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How we're going to treat you or "Everything I needed to know about customer care I learned

After a rather unsuccessful start with my first employer after college, I found myself looking for a second job. My first boss referred me to a friend of his who was opening several new offices for the advertising branch of a major media company and he was looking for a new salesperson. I had never once in my life considered sales and certainly not the breakneck speed of advertising sales, but, okay, what did I have to lose? It wound up being one of the most formative experiences of my business life.

I took the interview and met Steve, my first sales manager. He looked like something out of lumberjack folklore: a tall man with a barrel chest sporting a shock of red hair and, later, a mustache. From his mannerisms to his smile, everything he did was big. He had a big voice and a big presence and, in the end, a big effect.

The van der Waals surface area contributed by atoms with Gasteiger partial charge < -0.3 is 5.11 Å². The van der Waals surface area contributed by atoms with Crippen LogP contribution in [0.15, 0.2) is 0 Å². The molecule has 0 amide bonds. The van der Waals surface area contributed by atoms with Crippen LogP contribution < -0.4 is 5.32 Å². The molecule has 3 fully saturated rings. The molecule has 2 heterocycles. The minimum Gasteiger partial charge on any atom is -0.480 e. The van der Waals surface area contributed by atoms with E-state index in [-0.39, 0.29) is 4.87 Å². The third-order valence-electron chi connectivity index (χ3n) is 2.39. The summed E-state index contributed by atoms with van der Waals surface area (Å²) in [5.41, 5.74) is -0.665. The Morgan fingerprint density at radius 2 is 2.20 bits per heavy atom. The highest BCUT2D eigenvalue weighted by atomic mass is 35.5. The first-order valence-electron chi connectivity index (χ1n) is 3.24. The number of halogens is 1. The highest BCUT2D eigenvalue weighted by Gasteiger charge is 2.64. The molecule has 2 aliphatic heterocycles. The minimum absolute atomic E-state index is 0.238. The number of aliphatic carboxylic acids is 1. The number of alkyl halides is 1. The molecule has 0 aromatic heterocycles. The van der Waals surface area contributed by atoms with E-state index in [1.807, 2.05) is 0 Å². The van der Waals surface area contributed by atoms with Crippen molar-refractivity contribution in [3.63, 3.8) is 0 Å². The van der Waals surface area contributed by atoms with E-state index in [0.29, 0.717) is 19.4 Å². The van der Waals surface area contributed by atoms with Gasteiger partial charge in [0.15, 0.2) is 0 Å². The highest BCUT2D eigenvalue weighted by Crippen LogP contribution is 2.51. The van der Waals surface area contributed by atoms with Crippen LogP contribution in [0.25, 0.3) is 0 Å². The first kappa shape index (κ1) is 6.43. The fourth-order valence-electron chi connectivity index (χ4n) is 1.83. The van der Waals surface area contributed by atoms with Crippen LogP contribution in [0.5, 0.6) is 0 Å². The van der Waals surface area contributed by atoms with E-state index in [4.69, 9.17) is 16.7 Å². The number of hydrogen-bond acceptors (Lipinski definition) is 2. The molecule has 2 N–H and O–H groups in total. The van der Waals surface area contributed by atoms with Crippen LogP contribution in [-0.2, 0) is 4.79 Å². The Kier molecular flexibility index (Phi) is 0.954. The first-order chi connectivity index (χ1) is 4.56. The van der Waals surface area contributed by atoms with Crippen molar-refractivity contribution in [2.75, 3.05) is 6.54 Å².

Let me tell you what he taught me:

1) You work when your customer works. It doesn’t matter if you’re in intangible sales or service sales or if you sell a product. It doesn’t matter if you are a call center worker, a trainer, or a technical writer. You can’t do it when your customer is not available. If they have a question at 10:00 pm you have an answer at 10:05. If they go to work at 5:00 am, you are waiting for them with the coffee and donuts. You can’t sell to people who aren’t there and you can’t give service to your customer when they aren’t working.

You’ll get used to it.

2) Your customer does not owe you the courtesy of an uninterrupted meeting. If something comes up, get out of the way. Even if you only go back and sit in their reception area, get out of the way. Your customer does not want to share with you every detail of what is happening in their business and they don’t have to.

3) Make sure you’re talking to the decision-maker. In larger corporations it is not always clear who has the final say-so and many deals will be stopped by some manager behind a locked door who doesn’t like your offer or who is unhappy with your service. Get to that decision-maker. Use every trick in the book, but get to that manager.

4) Never neglect the gatekeepers. Admins, secretaries, assistants, and security guards are the gatekeepers to the money safe. Be nice to them every time. Learn their names and when you bring the boss a treat, pack an extra few in there for them. The easiest way to get your messages “lost” is by irritating or merely neglecting the person who takes them.